Cedulie Renee Laumann's answer Commercial leases do not follow the same rules as residential leases. The percentage cap you refer to (which is actually $5 per month or 10% of the payment due, but no more than 3 monthly late fees) deals with consumer debt which does not apply to commercial situations.
With few exceptions, the parties to a commercial contract can usually agree to any financial terms they wish.
See Md. Ann Code, Commercial Law, Title 14, Subtitle 13
Richard Sternberg's answer The fact that you had an offer three days later at full price is evidence that the appraiser, not the realtor, is wrong. The problem is that so many fraudulent price-fixing offers occurred in both the real estate banking crisis around 1989 and – quite a bit more severely -- in 2008 that the law added all sorts of independence and distance in appraisal standards. But, "market value" is determined by how the market values the property, and in quick upswings, which we seem to be experiencing in...
Richard Sternberg's answer You need to start with a review of the recorded Declarations and the history of the Bylaws, You need to compare them with the statutory framework, and, in any event, you won’t be able to impair any current owner’s present rights without their consent.
Richard Sternberg's answer If your signature appears on the Note and the Deed of Trust, you are liable. If that signature was a forgery, you need to deal with that. Ignoring it while knowing about it, particularly between spouses or ex-spouses, might act as apparent authority or ratification. If you let it stand, it could become your signature retroactively.
Mark Oakley's answer Why do you want your name on the mortgage? If the rate is good, just make the payment, as you have no personal liability if you ever default on the payment. You could just walk away. If you make the payments, the house is yours.
Mark Oakley's answer A deed in lieu of foreclosure simply means you hand over the keys and deed and move out, but you must first get in writing that the mortgage company releases you from personal liability on the remaining balance of the mortgage. You'll have to cut that deal with the first mortgage holder, and make release of your liability on both the first and second mortgage a condition of doing so. Otherwise, you get little or nothing out of the deal. Absent a loan mod, can you afford just paying the first...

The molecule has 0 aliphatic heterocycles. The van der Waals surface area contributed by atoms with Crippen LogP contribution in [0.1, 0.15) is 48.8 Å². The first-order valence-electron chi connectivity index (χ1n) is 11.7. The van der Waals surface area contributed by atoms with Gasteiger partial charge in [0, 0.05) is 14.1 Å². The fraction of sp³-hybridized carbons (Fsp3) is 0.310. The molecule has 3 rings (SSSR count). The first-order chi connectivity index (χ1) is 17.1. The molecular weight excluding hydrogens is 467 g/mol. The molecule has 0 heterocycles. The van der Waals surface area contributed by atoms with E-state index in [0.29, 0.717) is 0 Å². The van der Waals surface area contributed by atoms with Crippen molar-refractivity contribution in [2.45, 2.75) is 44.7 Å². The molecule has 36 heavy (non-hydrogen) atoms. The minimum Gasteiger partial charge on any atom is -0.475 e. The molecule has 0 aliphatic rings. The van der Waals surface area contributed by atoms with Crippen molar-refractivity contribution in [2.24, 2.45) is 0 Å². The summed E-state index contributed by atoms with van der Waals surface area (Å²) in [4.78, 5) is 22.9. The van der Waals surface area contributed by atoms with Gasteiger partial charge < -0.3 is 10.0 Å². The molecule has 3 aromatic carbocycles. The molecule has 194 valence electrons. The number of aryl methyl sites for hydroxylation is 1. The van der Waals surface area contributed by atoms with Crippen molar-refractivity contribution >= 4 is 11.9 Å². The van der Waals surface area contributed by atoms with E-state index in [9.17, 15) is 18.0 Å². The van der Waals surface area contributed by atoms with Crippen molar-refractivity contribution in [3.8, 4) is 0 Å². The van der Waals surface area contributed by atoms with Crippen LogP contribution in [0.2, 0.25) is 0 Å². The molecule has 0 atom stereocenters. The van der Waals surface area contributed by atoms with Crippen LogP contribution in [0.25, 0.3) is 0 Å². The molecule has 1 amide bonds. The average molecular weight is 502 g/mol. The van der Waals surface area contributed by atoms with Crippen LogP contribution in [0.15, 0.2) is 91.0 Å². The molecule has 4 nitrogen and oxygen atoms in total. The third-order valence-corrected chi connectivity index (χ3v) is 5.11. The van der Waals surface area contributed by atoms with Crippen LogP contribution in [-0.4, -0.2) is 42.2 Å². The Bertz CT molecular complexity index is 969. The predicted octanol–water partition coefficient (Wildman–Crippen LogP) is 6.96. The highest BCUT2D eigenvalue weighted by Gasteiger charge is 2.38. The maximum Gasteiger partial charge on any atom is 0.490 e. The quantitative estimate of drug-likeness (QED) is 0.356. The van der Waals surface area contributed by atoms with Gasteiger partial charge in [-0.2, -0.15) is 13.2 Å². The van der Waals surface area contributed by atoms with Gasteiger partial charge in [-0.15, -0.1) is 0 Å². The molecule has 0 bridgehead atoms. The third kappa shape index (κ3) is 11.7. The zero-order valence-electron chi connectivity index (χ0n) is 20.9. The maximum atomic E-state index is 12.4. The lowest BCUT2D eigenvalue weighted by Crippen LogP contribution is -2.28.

Richard Sternberg's answer Yes, there are many defenses to eminent domain, especially after the Supreme Court cases cited in this Wiki article. . The article is hardly a brief, and a brief would explore the limitations and defenses better than the article, but you get what you pay for. There are defenses to the taking, and there are arguments regarding valuation. What you need is a qualified lawyer.
Richard Sternberg's answer The only way to get a reliable answer to questions like this is to let a lawyer read the words of the contract and get the facts from you. Anything less is, quite simply, negligent.
That being said, there is no law that requires a Seller to install a whole house reverse osmosis system to fix well water issues, though the contract may speak to issues of repair and condition. It is not uncommon to treat well water by a water filtration system that covers the house and perhaps a single reverse osmosis system under the kitchen sink. Alternatively, if the lead is coming from certain...